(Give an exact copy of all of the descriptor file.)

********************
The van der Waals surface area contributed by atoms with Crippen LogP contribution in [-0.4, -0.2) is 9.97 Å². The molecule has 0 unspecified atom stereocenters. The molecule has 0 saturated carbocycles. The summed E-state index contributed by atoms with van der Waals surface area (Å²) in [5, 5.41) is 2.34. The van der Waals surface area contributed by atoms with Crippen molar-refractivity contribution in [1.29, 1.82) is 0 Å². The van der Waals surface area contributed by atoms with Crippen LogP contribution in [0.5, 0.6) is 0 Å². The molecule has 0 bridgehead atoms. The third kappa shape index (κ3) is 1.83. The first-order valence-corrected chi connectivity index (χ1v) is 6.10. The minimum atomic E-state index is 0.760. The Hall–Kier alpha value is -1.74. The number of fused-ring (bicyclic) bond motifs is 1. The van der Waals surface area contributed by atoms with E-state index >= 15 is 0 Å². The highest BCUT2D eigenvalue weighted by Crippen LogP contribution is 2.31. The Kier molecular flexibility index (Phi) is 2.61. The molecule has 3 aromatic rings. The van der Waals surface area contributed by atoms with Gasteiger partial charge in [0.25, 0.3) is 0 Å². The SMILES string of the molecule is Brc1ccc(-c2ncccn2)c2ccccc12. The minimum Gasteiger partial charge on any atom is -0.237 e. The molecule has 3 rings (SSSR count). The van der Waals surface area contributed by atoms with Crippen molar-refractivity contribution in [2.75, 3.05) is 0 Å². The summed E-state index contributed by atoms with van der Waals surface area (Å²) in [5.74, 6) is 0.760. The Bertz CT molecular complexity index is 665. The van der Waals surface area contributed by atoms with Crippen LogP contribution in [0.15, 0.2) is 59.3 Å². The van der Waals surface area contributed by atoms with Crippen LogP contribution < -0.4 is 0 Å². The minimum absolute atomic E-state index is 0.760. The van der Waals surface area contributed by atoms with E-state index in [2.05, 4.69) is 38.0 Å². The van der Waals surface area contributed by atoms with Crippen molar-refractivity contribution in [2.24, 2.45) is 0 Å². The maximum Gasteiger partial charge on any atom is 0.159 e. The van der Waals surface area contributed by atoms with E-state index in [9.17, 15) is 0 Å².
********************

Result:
The van der Waals surface area contributed by atoms with Crippen LogP contribution in [-0.4, -0.2) is 9.97 Å². The molecule has 0 unspecified atom stereocenters. The molecule has 0 saturated carbocycles. The summed E-state index contributed by atoms with van der Waals surface area (Å²) in [5, 5.41) is 2.34. The van der Waals surface area contributed by atoms with Crippen molar-refractivity contribution in [1.29, 1.82) is 0 Å². The van der Waals surface area contributed by atoms with Crippen LogP contribution in [0.5, 0.6) is 0 Å². The molecule has 0 bridgehead atoms. The third kappa shape index (κ3) is 1.83. The first-order valence-corrected chi connectivity index (χ1v) is 6.10. The minimum atomic E-state index is 0.760. The Hall–Kier alpha value is -1.74. The number of fused-ring (bicyclic) bond motifs is 1. The van der Waals surface area contributed by atoms with E-state index >= 15 is 0 Å². The highest BCUT2D eigenvalue weighted by Crippen LogP contribution is 2.31. The Kier molecular flexibility index (Phi) is 2.61. The molecule has 3 aromatic rings. The van der Waals surface area contributed by atoms with Gasteiger partial charge in [0.25, 0.3) is 0 Å². The SMILES string of the molecule is Brc1ccc(-c2ncccn2)c2ccccc12. The minimum Gasteiger partial charge on any atom is -0.237 e. The molecule has 3 rings (SSSR count). The van der Waals surface area contributed by atoms with Crippen molar-refractivity contribution in [2.75, 3.05) is 0 Å². The summed E-state index contributed by atoms with van der Waals surface area (Å²) in [5.74, 6) is 0.760. The Bertz CT molecular complexity index is 665. The van der Waals surface area contributed by atoms with Crippen LogP contribution in [0.15, 0.2) is 59.3 Å². The van der Waals surface area contributed by atoms with Crippen LogP contribution < -0.4 is 0 Å². The minimum absolute atomic E-state index is 0.760. The van der Waals surface area contributed by atoms with E-state index in [2.05, 4.69) is 38.0 Å². The van der Waals surface area contributed by atoms with Crippen molar-refractivity contribution in [2.24, 2.45) is 0 Å². The maximum Gasteiger partial charge on any atom is 0.159 e. The van der Waals surface area contributed by atoms with E-state index in [9.17, 15) is 0 Å².